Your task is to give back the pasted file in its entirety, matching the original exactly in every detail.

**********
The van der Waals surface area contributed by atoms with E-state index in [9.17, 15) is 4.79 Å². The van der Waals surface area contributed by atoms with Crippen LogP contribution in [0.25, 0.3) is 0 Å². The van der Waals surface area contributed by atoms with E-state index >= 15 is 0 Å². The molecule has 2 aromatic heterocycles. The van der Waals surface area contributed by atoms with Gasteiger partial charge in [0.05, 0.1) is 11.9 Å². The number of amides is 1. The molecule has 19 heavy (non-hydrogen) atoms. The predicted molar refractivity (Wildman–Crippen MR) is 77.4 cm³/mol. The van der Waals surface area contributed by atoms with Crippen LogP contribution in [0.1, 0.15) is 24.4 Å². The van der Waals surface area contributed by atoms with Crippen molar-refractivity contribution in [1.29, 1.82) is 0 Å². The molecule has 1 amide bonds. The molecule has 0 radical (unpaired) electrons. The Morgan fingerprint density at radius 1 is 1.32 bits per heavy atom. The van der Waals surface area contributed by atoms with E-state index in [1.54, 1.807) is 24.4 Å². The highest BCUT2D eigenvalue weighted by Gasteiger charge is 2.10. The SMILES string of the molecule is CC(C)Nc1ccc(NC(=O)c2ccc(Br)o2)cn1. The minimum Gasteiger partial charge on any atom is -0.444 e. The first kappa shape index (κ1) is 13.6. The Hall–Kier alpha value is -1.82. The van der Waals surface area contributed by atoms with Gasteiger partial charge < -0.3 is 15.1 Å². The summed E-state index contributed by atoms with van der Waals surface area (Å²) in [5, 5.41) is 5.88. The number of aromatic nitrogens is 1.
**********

The van der Waals surface area contributed by atoms with E-state index in [9.17, 15) is 4.79 Å². The van der Waals surface area contributed by atoms with Crippen LogP contribution in [0.25, 0.3) is 0 Å². The van der Waals surface area contributed by atoms with E-state index >= 15 is 0 Å². The molecule has 2 aromatic heterocycles. The van der Waals surface area contributed by atoms with Gasteiger partial charge in [0.05, 0.1) is 11.9 Å². The number of amides is 1. The molecule has 19 heavy (non-hydrogen) atoms. The predicted molar refractivity (Wildman–Crippen MR) is 77.4 cm³/mol. The van der Waals surface area contributed by atoms with Crippen LogP contribution in [0.1, 0.15) is 24.4 Å². The van der Waals surface area contributed by atoms with Crippen molar-refractivity contribution in [1.29, 1.82) is 0 Å². The molecule has 1 amide bonds. The molecule has 0 radical (unpaired) electrons. The Morgan fingerprint density at radius 1 is 1.32 bits per heavy atom. The van der Waals surface area contributed by atoms with E-state index in [1.54, 1.807) is 24.4 Å². The highest BCUT2D eigenvalue weighted by Gasteiger charge is 2.10. The SMILES string of the molecule is CC(C)Nc1ccc(NC(=O)c2ccc(Br)o2)cn1. The minimum Gasteiger partial charge on any atom is -0.444 e. The first kappa shape index (κ1) is 13.6. The Hall–Kier alpha value is -1.82. The van der Waals surface area contributed by atoms with Gasteiger partial charge < -0.3 is 15.1 Å². The summed E-state index contributed by atoms with van der Waals surface area (Å²) in [5, 5.41) is 5.88. The number of aromatic nitrogens is 1.